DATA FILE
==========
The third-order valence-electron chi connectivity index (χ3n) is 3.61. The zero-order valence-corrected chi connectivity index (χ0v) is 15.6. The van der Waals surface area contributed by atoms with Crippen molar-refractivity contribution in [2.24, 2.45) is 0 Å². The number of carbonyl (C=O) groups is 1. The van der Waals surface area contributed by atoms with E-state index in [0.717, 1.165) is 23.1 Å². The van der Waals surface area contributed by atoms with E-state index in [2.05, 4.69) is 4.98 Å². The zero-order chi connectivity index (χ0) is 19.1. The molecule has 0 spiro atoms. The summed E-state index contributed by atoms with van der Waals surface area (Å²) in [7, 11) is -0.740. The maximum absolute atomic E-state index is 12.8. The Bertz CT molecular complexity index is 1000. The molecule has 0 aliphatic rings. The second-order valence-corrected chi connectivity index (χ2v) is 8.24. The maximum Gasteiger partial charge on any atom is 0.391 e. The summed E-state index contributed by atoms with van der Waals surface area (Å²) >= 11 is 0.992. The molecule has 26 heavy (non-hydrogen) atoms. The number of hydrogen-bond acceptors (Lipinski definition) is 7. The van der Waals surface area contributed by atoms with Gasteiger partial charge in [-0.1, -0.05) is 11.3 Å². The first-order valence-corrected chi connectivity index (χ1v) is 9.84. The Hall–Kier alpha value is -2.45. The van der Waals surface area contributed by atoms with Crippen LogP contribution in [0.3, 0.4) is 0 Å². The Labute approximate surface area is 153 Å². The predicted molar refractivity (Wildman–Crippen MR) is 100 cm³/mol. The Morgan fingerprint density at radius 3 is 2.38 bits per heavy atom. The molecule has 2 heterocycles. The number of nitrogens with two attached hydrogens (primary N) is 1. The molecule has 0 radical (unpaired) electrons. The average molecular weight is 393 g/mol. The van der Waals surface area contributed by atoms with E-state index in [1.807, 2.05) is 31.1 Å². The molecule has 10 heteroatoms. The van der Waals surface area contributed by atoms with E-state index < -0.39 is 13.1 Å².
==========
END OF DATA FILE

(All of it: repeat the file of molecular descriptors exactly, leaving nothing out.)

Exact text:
The third-order valence-electron chi connectivity index (χ3n) is 3.61. The zero-order valence-corrected chi connectivity index (χ0v) is 15.6. The van der Waals surface area contributed by atoms with Crippen molar-refractivity contribution in [2.24, 2.45) is 0 Å². The number of carbonyl (C=O) groups is 1. The van der Waals surface area contributed by atoms with E-state index in [0.717, 1.165) is 23.1 Å². The van der Waals surface area contributed by atoms with E-state index in [2.05, 4.69) is 4.98 Å². The zero-order chi connectivity index (χ0) is 19.1. The molecule has 0 spiro atoms. The summed E-state index contributed by atoms with van der Waals surface area (Å²) in [7, 11) is -0.740. The maximum absolute atomic E-state index is 12.8. The Bertz CT molecular complexity index is 1000. The molecule has 0 aliphatic rings. The second-order valence-corrected chi connectivity index (χ2v) is 8.24. The maximum Gasteiger partial charge on any atom is 0.391 e. The summed E-state index contributed by atoms with van der Waals surface area (Å²) >= 11 is 0.992. The molecule has 26 heavy (non-hydrogen) atoms. The number of hydrogen-bond acceptors (Lipinski definition) is 7. The van der Waals surface area contributed by atoms with Gasteiger partial charge in [-0.1, -0.05) is 11.3 Å². The first-order valence-corrected chi connectivity index (χ1v) is 9.84. The Hall–Kier alpha value is -2.45. The van der Waals surface area contributed by atoms with Crippen LogP contribution in [0.3, 0.4) is 0 Å². The Labute approximate surface area is 153 Å². The predicted molar refractivity (Wildman–Crippen MR) is 100 cm³/mol. The Morgan fingerprint density at radius 3 is 2.38 bits per heavy atom. The molecule has 2 heterocycles. The number of nitrogens with two attached hydrogens (primary N) is 1. The molecule has 0 radical (unpaired) electrons. The average molecular weight is 393 g/mol. The van der Waals surface area contributed by atoms with E-state index in [1.807, 2.05) is 31.1 Å². The molecule has 10 heteroatoms. The van der Waals surface area contributed by atoms with E-state index < -0.39 is 13.1 Å².